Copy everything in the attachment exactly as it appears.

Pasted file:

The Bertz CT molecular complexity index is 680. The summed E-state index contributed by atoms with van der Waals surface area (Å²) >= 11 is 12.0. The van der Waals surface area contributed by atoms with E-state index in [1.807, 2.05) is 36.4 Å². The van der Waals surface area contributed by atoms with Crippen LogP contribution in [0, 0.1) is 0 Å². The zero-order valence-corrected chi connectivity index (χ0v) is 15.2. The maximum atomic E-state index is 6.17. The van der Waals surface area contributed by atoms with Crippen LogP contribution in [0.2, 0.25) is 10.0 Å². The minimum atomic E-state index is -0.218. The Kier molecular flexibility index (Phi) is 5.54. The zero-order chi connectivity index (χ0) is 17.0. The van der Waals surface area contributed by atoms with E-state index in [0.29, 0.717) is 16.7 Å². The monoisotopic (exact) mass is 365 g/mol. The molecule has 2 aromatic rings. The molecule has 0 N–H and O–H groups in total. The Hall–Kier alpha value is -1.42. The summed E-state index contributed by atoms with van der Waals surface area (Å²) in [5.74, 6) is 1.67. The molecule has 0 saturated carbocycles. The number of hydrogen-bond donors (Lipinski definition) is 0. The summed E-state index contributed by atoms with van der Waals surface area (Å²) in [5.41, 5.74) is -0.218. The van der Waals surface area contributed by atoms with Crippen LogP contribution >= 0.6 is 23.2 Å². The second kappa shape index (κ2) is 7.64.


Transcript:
The Bertz CT molecular complexity index is 680. The summed E-state index contributed by atoms with van der Waals surface area (Å²) >= 11 is 12.0. The van der Waals surface area contributed by atoms with E-state index in [1.807, 2.05) is 36.4 Å². The van der Waals surface area contributed by atoms with Crippen LogP contribution in [0, 0.1) is 0 Å². The zero-order valence-corrected chi connectivity index (χ0v) is 15.2. The maximum atomic E-state index is 6.17. The van der Waals surface area contributed by atoms with Crippen LogP contribution in [0.2, 0.25) is 10.0 Å². The minimum atomic E-state index is -0.218. The Kier molecular flexibility index (Phi) is 5.54. The zero-order chi connectivity index (χ0) is 17.0. The van der Waals surface area contributed by atoms with E-state index in [0.29, 0.717) is 16.7 Å². The monoisotopic (exact) mass is 365 g/mol. The molecule has 2 aromatic rings. The molecule has 0 N–H and O–H groups in total. The Hall–Kier alpha value is -1.42. The summed E-state index contributed by atoms with van der Waals surface area (Å²) in [5.74, 6) is 1.67. The molecule has 0 saturated carbocycles. The number of hydrogen-bond donors (Lipinski definition) is 0. The summed E-state index contributed by atoms with van der Waals surface area (Å²) in [5.41, 5.74) is -0.218. The van der Waals surface area contributed by atoms with Crippen LogP contribution >= 0.6 is 23.2 Å². The second kappa shape index (κ2) is 7.64.